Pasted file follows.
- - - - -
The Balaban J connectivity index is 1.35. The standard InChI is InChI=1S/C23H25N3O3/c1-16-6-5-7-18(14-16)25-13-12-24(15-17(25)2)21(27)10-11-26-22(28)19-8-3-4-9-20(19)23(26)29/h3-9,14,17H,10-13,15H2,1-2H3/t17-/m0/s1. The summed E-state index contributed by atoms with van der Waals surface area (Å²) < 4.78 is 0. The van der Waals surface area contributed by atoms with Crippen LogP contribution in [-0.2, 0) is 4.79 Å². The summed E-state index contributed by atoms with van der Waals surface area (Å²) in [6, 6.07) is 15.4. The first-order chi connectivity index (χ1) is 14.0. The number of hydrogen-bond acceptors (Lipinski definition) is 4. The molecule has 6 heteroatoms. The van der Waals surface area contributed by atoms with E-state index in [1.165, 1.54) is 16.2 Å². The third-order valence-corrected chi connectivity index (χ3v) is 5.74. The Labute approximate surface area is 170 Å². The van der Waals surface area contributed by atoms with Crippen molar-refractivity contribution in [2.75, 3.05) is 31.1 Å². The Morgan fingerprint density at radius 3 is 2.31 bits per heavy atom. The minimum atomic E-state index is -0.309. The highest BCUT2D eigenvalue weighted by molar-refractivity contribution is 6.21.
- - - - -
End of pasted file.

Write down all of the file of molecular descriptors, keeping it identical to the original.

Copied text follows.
The Balaban J connectivity index is 1.35. The standard InChI is InChI=1S/C23H25N3O3/c1-16-6-5-7-18(14-16)25-13-12-24(15-17(25)2)21(27)10-11-26-22(28)19-8-3-4-9-20(19)23(26)29/h3-9,14,17H,10-13,15H2,1-2H3/t17-/m0/s1. The summed E-state index contributed by atoms with van der Waals surface area (Å²) < 4.78 is 0. The van der Waals surface area contributed by atoms with Crippen LogP contribution in [-0.2, 0) is 4.79 Å². The summed E-state index contributed by atoms with van der Waals surface area (Å²) in [6, 6.07) is 15.4. The first-order chi connectivity index (χ1) is 14.0. The number of hydrogen-bond acceptors (Lipinski definition) is 4. The molecule has 6 heteroatoms. The van der Waals surface area contributed by atoms with E-state index in [1.165, 1.54) is 16.2 Å². The third-order valence-corrected chi connectivity index (χ3v) is 5.74. The Labute approximate surface area is 170 Å². The van der Waals surface area contributed by atoms with Crippen molar-refractivity contribution in [2.75, 3.05) is 31.1 Å². The Morgan fingerprint density at radius 3 is 2.31 bits per heavy atom. The minimum atomic E-state index is -0.309. The highest BCUT2D eigenvalue weighted by molar-refractivity contribution is 6.21.